Triple Witching Definition and Effects on Trading
What happens when multiple futures and options expire on the same day
Triple Witching Friday happens on the third Friday of every third month (March, June, September, and December). It is the simultaneous expiration (or rollover) of various futures and options contracts.
Many U.S. stock index futures, stock index options, and stock options expire on these days. The simultaneous expiration of the three types of markets is the reason these days are called "triple witching". However, with the addition of single stock futures contracts in 2002, which also expire on these days, triple witching is sometimes referred to as quadruple witching.
Quadruple witching is more accurate, but the term never caught on. Therefore, triple witching remains the more common term used by traders.
Effects of Triple Witching
Futures and options contracts, unlike a stock, have an expiration date. Large bets have been placed in the futures markets, and triple witching is when those traders will have to decide if they will roll their futures contracts over (maintain a position in a non-expired contract) or close their futures position (which could be buying or selling, depending on the direction of their original trade). Options traders also find out if their options expire in or out of the money. On such days, traders with large positions in these contracts may be financially incentivized to try to temporarily push the underlying market in a certain direction to affect the value of their contracts.
The expiration forces traders to act by a certain day, causing trading volume in affected markets to rise.
Triple or quadruple witching is often said to cause volatility in the underlying markets, and in the expiring contracts themselves, both during the week preceding, and on the expiration day. In some cases, this may be true, but triple witching can also be a rather calm event, with lower volatility and a statistical bias to the upside (at lease for S&P 500 futures) during the week of and on triple witching.
Because of the increased volume, the chance of some abnormal price moves, and a statistical bias which may cause some day trading strategies not to work (which work during non-triple witching weeks/days), some day traders recommend caution, and others recommend not trading at all. How an individual day trader chooses to handle triple witching will depend upon their trading style, their trading strategies and primarily their level of trading experience. New traders will want to be more cautious in the days leading up to, and including triple witching.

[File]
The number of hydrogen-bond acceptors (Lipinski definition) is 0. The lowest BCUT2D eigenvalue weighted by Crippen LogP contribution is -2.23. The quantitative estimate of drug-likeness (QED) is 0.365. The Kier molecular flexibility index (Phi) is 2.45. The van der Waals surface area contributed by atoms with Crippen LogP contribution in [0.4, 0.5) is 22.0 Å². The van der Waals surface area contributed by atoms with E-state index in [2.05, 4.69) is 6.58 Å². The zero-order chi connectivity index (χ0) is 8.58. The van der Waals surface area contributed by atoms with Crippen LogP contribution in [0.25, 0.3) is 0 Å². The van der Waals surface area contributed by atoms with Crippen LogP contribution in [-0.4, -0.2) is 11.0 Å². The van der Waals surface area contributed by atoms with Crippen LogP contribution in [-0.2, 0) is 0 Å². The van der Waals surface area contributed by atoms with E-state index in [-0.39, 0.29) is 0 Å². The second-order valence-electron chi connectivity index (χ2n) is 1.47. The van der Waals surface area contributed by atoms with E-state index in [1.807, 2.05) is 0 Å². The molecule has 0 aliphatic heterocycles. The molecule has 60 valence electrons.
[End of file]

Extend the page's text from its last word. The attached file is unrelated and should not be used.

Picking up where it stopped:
Many traders do notice that the markets act "differently" during these triple witching weeks/days. If a day trader opts to trade during these weeks measures should be taken to ensure the strategy being used works in such an environment, or a new strategy can be constructed specifically for this week (based on tendencies and statistical biases typically noted during these weeks). Swing traders and investors are unlikely to be significantly affected by the event, but swing traders may wish to take note of any statistical biases present during the week of triple witching.
Triple/quadruple witching does not include all of the stock index futures and options contracts. So, even though triple witching is the most talked about expiration event, they are not the only expiration days.
Final Word on Triple Witching
Triple or quadruple witching is when a number of futures and options expire, on the same day, on the third Friday of March, June, September, and December. The market can act differently during the week of, and the day of, triple witching. Short-term traders should adapt their strategies to these conditions, or avoid trading (or reduce position size) if they notice their performance deteriorates during this time.
Also Known As: Quadruple Witching, Freaky Friday